Analysis of contamination in PV Si feedstock with the CAMECA IMS 7f-Auto
For solar photovoltaic (PV) installations, different material systems are being employed while combining two apparently contradictory challenges: increasing solar cell yield and reducing manufacturing costs. Silicon based solar cell device manufacturing is based on PV Si feedstock of upgraded metallurgical-grade silicon with at least 6N purity. The quality control of the Si purification process is mandatory to ensure high yield manufacturing.
Excellent detection limits
The CAMECA IMS 7f-Auto provides quantitative measurement of the trace element impurity concentration in PV Si feedstock with detection limits from the ppm down to the ppb range, depending on the species to be analyzed. SIMS detection limits in silicon for 15ng of analyzed material are shown on the right hand side table. The performance of the CAMECA IMS 7f-Auto is particularly attractive for the analysis of light elements (H, C, O, N), main Si dopants (B, P, As), as well as metals (Al, Cr, Fe, Ni, Cu, …). Opposite to TOF-SIMS, the detection limits of the IMS 7f-Auto are improved when increasiong the profiling speed!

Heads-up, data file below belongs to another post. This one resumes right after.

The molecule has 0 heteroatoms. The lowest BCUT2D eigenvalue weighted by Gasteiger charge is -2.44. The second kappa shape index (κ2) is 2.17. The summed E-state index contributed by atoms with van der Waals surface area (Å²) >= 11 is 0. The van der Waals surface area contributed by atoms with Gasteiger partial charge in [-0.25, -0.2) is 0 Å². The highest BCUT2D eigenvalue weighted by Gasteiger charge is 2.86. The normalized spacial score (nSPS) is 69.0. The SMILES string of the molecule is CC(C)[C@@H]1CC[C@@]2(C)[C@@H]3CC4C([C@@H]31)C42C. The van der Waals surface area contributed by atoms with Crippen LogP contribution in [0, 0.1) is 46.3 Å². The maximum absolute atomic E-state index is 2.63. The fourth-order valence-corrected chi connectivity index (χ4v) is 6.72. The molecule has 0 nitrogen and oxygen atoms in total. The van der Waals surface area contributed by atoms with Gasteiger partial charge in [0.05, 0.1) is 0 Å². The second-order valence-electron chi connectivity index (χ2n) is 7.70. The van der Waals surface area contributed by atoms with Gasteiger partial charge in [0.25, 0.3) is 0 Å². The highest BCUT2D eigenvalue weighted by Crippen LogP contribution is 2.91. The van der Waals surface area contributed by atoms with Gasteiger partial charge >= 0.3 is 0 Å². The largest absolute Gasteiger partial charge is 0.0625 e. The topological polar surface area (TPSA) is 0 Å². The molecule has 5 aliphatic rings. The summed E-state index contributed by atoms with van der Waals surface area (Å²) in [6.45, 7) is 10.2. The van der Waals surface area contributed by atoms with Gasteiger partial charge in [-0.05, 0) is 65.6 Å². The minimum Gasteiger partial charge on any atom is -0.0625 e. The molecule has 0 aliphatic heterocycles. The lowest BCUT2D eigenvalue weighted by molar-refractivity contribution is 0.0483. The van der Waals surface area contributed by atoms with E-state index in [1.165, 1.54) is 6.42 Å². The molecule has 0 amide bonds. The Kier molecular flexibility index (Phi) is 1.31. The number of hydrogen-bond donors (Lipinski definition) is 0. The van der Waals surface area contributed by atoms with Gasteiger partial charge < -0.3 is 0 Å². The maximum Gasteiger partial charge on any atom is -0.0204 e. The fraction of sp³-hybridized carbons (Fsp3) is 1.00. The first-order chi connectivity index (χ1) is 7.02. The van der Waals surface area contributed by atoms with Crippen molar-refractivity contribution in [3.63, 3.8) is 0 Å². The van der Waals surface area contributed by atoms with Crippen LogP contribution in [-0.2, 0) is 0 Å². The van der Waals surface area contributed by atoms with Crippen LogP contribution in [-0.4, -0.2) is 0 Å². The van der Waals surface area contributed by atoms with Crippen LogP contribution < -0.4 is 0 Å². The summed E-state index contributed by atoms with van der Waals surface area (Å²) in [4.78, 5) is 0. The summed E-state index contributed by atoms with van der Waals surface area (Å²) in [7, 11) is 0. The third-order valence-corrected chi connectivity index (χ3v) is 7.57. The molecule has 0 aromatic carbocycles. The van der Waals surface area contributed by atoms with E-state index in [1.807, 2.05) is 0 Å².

The lowest detection limits are achieved for light elements, thanks to optimized Ultra High Vacuum conditions obtained by combining titanium sublimation with ion or turbomolecular pumping in the analysis chamber.
The left hand side graph demonstrates excellent light element detection limits for oxygen in silicon.
High sample throughput
PV Si can be analyzed in its original physical form with fast and easy sample preparation on the IMS 7f-Auto. In addition, the ion microprobe's storage chamber is designed to store up to 6 sample holders, thus ensuring even higher throughput.
For further details, you may request the publication: SIMS analytical technique for PV applications. P. Peres, A. Merkulov, F. Desse, and M. Schuhmacher, Surface and Interface Analysis, n/a. doi: 10.1002/sia.3525. This paper presents analytical performances provided by SIMS tools for the development and manufacture of new solar cells. Results for two main applications are presented: trace element analysis in PV (photovoltaic) Si feedstock, indepth distribution of main components and trace elements in CIGS thin films.